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Anxiety christian depression ERP Exposure and Response Prevention faith Hope Mental Health Mid Life Obsessive Compulsive OCD

Ideal Conditions for OCD

Photo by Rohan Makhecha on Unsplash

Like any parasite looking for a host, OCD will look for anything to latch onto. And you know the best thing to do? Let it. If you have done any ERP, you will know that fighting OCD requires special weapons. It requires a type of reverse psychology. Sometimes, when you’re on a roll, it’s hard to ever imagine a relapse.

Let me share my relapse for you and the steps I’m taking to recover.

I recently went through an extremely hard time – my Granddad passed away, my cat got eaten by a hawk and then person and after person around me started falling like flies and were wanting me to be there. I was too weak and too polite to decline to get involved and in one situation, it was a potentially life and death situation. So I have this constant stress and adrenaline surging through my body and mind. My thoughts are completely occupied by the struggles at hand. Then I realise that I feel compelled to help in these situations and neglect exercise and eating well. But overall, no blame OCD.

Finally, when the situations that weren’t ongoing, resolved – I collapsed.
I slept and slept and I let the stress trickle out of me. The next day, my husband said something to me about not feeding the good peaches to the (poor, starving) sheep and when I said how selfish he’d been and my OCD was just going for it, his voice changed tone – a trigger for me.
Blam! Fight or flight pounced. I felt helpless, hopeless, like running forever, tight-chested and full of blame for his change in tone. Now, I am not talking about shouting, I’m talking about a tone change. But it’s OCD, you can’t explain it.

Can you see how the conditions leading up to my ‘meltdown’ were perfect? I was coming down from a high-stress situation my guard was lowered and I didn’t have the energy to even shower.

I am still working through this one. But what did I do to help myself? I agreed with the OCD that Andrew was a meany and then I hung out with him as much as possible. I exposed myself to this ‘nasty’ (AKA incredibly lovely) guy and went for a walk along the beach with him, ate with him, talked with him and let him cook for me.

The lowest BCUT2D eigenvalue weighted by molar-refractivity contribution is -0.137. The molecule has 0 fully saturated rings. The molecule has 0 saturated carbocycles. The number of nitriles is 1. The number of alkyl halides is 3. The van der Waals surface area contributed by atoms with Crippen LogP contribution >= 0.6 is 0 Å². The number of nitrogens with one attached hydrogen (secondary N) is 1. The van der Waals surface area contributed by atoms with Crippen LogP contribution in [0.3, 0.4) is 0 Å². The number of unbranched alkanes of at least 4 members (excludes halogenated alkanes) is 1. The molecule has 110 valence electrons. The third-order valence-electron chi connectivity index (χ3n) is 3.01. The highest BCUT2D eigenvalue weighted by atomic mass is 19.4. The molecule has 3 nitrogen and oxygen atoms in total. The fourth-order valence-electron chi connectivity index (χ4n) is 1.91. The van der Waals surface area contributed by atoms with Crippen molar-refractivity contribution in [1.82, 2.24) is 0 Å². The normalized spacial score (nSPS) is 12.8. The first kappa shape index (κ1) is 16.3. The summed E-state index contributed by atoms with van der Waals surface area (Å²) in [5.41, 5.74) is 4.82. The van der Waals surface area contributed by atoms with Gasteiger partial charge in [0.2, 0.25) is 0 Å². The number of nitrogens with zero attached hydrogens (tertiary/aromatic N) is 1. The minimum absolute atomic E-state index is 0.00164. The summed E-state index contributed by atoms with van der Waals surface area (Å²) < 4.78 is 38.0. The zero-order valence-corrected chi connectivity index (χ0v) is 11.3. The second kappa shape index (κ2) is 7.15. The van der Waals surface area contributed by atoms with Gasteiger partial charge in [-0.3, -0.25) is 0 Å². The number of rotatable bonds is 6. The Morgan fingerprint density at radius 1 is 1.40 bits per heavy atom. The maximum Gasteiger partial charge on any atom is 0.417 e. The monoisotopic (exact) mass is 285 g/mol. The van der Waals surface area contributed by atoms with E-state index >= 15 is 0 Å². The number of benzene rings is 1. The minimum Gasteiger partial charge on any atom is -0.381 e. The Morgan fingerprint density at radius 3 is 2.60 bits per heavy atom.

And I know I’ll win this battle. Because the truth always wins.

Anna x

Categories
Anxiety christian depression ERP Exposure and Response Prevention faith Hope Mental Health Mid Life Obsessive Compulsive OCD

Strange Additions to OCD

Hello Fellow Travellers!

I started noticing a few weird symptoms and sensations.  When I visited my neuropsychiatrist, I told him that sometimes I had voices in my head. Don’t get me wrong, these were not auditory hallucinations but I felt ‘compelled’ to do x, y and z and became very confused when I couldn’t stop them and thought I was having some kind of psychosis.
Apparently, these ‘thoughts’ are completely normal in one who has Obsessive Compulsive Order and the best thing to do is a little ERP (Exposure and Response Prevention) and allow them to stay – welcome them even.
Very shortly afterwards, the feeling that I was going crazy subsided.
Especially when I am tired, I find that there are dialogues in my head – conversations that seem to take place without me.  Ridiculous? Apparently not.
Sometimes, all we need to know is that OCD is a very mixed bag that does not conform to a certain set of criteria (terrible for those of us who want to control it!).
By letting go of the fear and accepting the thoughts (and choosing to let them drift by if that helps), you ironically are more in charge of your head.

Have you noticed any unusual symptoms?  I bet we’ve all had them at some stage.

More power to you as you carry on!

 

Anna 🙂gift-habeshaw-Of8C-QHqagM-unsplash

Photo by Gift Habeshaw on Unsplash